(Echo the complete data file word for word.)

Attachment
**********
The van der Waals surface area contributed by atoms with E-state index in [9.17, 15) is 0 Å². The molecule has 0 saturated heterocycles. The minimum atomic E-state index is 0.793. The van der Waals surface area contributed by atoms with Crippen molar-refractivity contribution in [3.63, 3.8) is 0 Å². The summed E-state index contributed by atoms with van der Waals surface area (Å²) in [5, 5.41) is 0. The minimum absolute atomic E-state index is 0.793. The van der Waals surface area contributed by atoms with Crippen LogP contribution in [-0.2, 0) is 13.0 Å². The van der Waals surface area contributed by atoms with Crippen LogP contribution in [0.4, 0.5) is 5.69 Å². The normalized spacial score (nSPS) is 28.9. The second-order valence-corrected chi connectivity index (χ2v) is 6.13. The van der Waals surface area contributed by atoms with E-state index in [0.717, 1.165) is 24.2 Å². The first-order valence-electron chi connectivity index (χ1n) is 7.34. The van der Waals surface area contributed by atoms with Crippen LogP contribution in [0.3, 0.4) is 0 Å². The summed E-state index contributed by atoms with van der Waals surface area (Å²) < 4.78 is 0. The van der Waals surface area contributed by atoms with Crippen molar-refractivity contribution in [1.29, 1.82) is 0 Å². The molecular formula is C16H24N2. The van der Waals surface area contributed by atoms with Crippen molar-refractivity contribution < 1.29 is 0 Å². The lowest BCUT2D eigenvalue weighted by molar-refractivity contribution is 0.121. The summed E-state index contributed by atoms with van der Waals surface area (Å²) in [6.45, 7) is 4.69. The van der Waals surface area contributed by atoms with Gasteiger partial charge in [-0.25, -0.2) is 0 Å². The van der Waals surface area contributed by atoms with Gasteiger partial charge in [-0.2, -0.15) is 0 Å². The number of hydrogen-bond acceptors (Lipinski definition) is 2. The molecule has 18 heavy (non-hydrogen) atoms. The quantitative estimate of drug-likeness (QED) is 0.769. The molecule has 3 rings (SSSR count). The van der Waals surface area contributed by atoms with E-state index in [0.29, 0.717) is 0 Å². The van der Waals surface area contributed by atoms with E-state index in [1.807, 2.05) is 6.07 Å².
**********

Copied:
The van der Waals surface area contributed by atoms with E-state index in [9.17, 15) is 0 Å². The molecule has 0 saturated heterocycles. The minimum atomic E-state index is 0.793. The van der Waals surface area contributed by atoms with Crippen molar-refractivity contribution in [3.63, 3.8) is 0 Å². The summed E-state index contributed by atoms with van der Waals surface area (Å²) in [5, 5.41) is 0. The minimum absolute atomic E-state index is 0.793. The van der Waals surface area contributed by atoms with Crippen LogP contribution in [-0.2, 0) is 13.0 Å². The van der Waals surface area contributed by atoms with Crippen LogP contribution in [0.4, 0.5) is 5.69 Å². The normalized spacial score (nSPS) is 28.9. The second-order valence-corrected chi connectivity index (χ2v) is 6.13. The van der Waals surface area contributed by atoms with E-state index in [0.717, 1.165) is 24.2 Å². The first-order valence-electron chi connectivity index (χ1n) is 7.34. The van der Waals surface area contributed by atoms with Crippen LogP contribution in [0.3, 0.4) is 0 Å². The summed E-state index contributed by atoms with van der Waals surface area (Å²) < 4.78 is 0. The van der Waals surface area contributed by atoms with Crippen molar-refractivity contribution in [1.29, 1.82) is 0 Å². The molecular formula is C16H24N2. The van der Waals surface area contributed by atoms with Crippen molar-refractivity contribution < 1.29 is 0 Å². The lowest BCUT2D eigenvalue weighted by molar-refractivity contribution is 0.121. The summed E-state index contributed by atoms with van der Waals surface area (Å²) in [6.45, 7) is 4.69. The van der Waals surface area contributed by atoms with Gasteiger partial charge in [-0.25, -0.2) is 0 Å². The van der Waals surface area contributed by atoms with Gasteiger partial charge in [-0.2, -0.15) is 0 Å². The number of hydrogen-bond acceptors (Lipinski definition) is 2. The molecule has 18 heavy (non-hydrogen) atoms. The quantitative estimate of drug-likeness (QED) is 0.769. The molecule has 3 rings (SSSR count). The van der Waals surface area contributed by atoms with E-state index in [0.29, 0.717) is 0 Å². The van der Waals surface area contributed by atoms with E-state index in [1.807, 2.05) is 6.07 Å².